High Capacity Optical Channels for Bioinformation Transfer: Acupuncture Meridians

" The function of corpuscles is not clear. The corpuscle may serve as a structure that collects the electromagnetic signals of the tissues from organs and transfers them to the duct for transmission to the brain. They may also fulfill a role as electromagnetic resonators. The corpuscle may amplify the collected and transferred signals (microtubules in a cell could amplify electromagnetic signals [60]). However, this is only one of the unknown features. Visualization of morphological structures of the ordered water at the inner walls of the ducts and corpuscles, disclosure of the function of the rod-shaped nuclei, biochemical analysis of a complete composition of the flowing liquid, and measurement of its permittivity are important topics for further research." {Credits 1}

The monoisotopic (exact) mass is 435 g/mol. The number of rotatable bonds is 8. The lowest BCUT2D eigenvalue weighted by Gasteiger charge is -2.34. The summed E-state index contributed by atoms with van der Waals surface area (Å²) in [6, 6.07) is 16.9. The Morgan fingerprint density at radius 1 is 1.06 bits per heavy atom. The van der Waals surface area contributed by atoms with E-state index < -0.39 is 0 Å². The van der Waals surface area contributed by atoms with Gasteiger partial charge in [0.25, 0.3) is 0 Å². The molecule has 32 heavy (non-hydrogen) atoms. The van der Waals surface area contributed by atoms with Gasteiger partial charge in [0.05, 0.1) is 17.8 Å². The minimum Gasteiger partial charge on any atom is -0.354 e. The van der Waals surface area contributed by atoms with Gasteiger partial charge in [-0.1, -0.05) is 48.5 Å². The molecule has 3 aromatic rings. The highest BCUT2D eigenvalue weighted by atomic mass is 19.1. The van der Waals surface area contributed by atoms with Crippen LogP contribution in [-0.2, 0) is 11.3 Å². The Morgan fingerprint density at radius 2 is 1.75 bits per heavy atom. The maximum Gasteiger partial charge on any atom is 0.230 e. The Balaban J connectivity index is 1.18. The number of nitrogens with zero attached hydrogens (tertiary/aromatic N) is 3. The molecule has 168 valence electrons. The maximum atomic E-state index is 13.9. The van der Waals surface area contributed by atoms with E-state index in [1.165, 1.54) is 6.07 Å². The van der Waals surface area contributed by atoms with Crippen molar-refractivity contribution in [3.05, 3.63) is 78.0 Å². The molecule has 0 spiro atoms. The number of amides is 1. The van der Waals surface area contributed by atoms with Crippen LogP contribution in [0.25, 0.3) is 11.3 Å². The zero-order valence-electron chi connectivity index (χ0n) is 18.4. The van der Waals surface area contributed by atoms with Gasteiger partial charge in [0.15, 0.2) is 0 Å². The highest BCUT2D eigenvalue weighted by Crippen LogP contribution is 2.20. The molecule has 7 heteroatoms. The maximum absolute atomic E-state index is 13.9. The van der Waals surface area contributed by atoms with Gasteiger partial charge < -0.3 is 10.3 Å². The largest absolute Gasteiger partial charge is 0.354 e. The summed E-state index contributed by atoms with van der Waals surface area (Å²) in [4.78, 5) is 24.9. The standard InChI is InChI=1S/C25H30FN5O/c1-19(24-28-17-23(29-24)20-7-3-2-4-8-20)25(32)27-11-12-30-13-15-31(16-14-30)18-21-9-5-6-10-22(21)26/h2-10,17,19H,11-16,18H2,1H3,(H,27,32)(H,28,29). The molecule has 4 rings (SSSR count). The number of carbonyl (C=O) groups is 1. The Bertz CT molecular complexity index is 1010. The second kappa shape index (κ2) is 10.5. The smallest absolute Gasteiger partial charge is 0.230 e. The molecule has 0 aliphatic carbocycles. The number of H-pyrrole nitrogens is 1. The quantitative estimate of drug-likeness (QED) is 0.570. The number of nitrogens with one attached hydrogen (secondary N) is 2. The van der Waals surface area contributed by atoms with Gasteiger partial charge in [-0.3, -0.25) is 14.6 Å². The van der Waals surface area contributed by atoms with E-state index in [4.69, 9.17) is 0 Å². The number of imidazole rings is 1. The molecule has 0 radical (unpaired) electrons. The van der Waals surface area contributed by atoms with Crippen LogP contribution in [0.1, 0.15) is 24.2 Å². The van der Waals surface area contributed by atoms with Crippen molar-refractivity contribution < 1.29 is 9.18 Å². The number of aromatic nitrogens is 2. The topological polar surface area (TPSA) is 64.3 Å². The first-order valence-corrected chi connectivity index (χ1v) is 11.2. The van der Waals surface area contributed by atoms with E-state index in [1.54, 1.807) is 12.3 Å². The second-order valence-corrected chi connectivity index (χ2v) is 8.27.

" The ducts and corpuscles might fulfill a function of optical channels with dielectric walls operating from far infrared to visible wavebands, that is, in the frequency range 1013–1014 Hz. Different electromagnetic modes might be utilized for signal transfer; the bandwidth of the transmitted signals may be large. Therefore, the meridian system may provide transfer of a sufficiently wide spectrum of electromagnetic signals from the organs to the brain and vice versa. The transferred signals may coordinate processes in the whole body and provide functional harmony." {Credits 1}

{Credits 1} 🎪 Pokorný, J., Martan, T., & Foletti, A. (2012). High capacity optical channels for bioinformation transfer: acupuncture meridians. Journal of acupuncture and meridian studies, 5(1), 34-41. © 2011 International Pharmacopuncture Institute. This is an open access article under the CC BY-NC-ND license.

Last modified on 17-Jun-20

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